Most of us have sat through at least one interminable staff meeting where we felt verbally assaulted by senseless corporate slogans and clichés.
Perhaps you were implored to “think outside the box”, “get match-fit”, do some “blue-sky thinking” or were even instructed, helpfully, that “there is no ‘I’ in team”.
Management speak – and its attendant clichés – is one of the modern scourges of office life, and it litters our inboxes and meetings with their cheery, yet meaningless, calls to some kind of vague action.
“The thing about clichéd management speak is that when it is analysed it doesn’t actually mean anything,” points out Peter Noblet, Senior Regional Director at Hays Recruitment.
“Why use 15 words when you can use five?”
A recent survey by the UK-based Institute of Leadership and Management revealed “management speak” is used in almost two-thirds (64 per cent) of offices, with nearly a quarter (23 per cent) considering it to be a pointless irritation.
While it is natural for a few clichés to slip into our meetings and memos, it is clear that some phrases have become over-used.
Mr Noblet heard the phrases ‘bio-break’ and ‘comfort break’ in a meeting recently, which made him bristle.
“Why not just say, ‘Let’s stop in case anyone needs to go to the bathroom’?” he says.
“We have perfectly good words to describe these things.”
PR and communication consultant Craig Eardley spends much of his time advising clients on how to communicate effectively – which often means stripping the jargon from corporate documents and speeches.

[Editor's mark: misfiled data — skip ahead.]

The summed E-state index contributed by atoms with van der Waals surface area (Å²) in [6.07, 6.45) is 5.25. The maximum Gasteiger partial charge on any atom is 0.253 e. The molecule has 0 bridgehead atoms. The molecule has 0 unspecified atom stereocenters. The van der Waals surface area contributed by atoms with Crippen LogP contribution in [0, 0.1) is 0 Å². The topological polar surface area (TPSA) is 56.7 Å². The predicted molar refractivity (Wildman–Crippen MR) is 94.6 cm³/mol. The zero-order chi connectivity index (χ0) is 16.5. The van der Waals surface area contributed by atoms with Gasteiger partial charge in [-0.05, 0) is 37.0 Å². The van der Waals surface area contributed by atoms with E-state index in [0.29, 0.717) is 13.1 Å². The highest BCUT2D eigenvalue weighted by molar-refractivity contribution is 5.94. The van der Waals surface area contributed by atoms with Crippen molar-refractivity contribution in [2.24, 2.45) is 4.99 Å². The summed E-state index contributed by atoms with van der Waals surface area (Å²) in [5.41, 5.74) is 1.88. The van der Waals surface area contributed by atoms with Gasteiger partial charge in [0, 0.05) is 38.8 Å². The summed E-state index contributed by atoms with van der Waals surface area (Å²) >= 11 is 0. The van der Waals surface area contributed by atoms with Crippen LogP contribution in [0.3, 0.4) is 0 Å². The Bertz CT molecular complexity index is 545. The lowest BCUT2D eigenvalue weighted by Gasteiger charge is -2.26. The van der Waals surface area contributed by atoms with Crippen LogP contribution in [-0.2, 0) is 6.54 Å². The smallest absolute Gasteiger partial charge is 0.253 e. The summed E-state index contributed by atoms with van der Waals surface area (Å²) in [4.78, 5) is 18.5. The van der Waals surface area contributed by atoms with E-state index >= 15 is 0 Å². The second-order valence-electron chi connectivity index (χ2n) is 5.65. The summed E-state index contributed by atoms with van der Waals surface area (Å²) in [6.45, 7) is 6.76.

“There are documents out there that are just about making someone look busy and could have been half as long,” he says.
Mr Eardley frequently comes across words such as “engagement”, “consultation” and “strategy” and argues they have become euphemisms for workplace inaction.
“Of course be strategic but write a plan that will actually deliver an outcome,” he says.
“Sometimes I think too, in some sections of government, these words are used to sound busy but they are an excuse for a lack of action.”
Who is to blame?
Mr Noblet argues that the reason management speak jars so much is that it is often a direct import from the US.
“A lot these terms – things like ‘stepping up to the plate’ – have come from the US and they do not translate well in Australia,” he says.
“So I think it comes down to being aware of what is appropriate in some cultures and workplaces is not always going to sit well in others.”
Not only does a reliance on jargon fail to communicate a message clearly, it is also off-putting for many staff members.
“It not only dilutes what you are trying to say, it actually alienates the staff you are talking to,” Mr Noblet says.
Mr Eardley blames the “invasion” of management speak on the increasing superficiality of much of our world.
“On a broader level, we are living in the age of celebrities and at a time when we value fluff over substance in general,” he says.
“I have been doing this for some 20 years, but I think it has gotten worse in the last five.
“Or maybe I am just becoming a cranky old man.”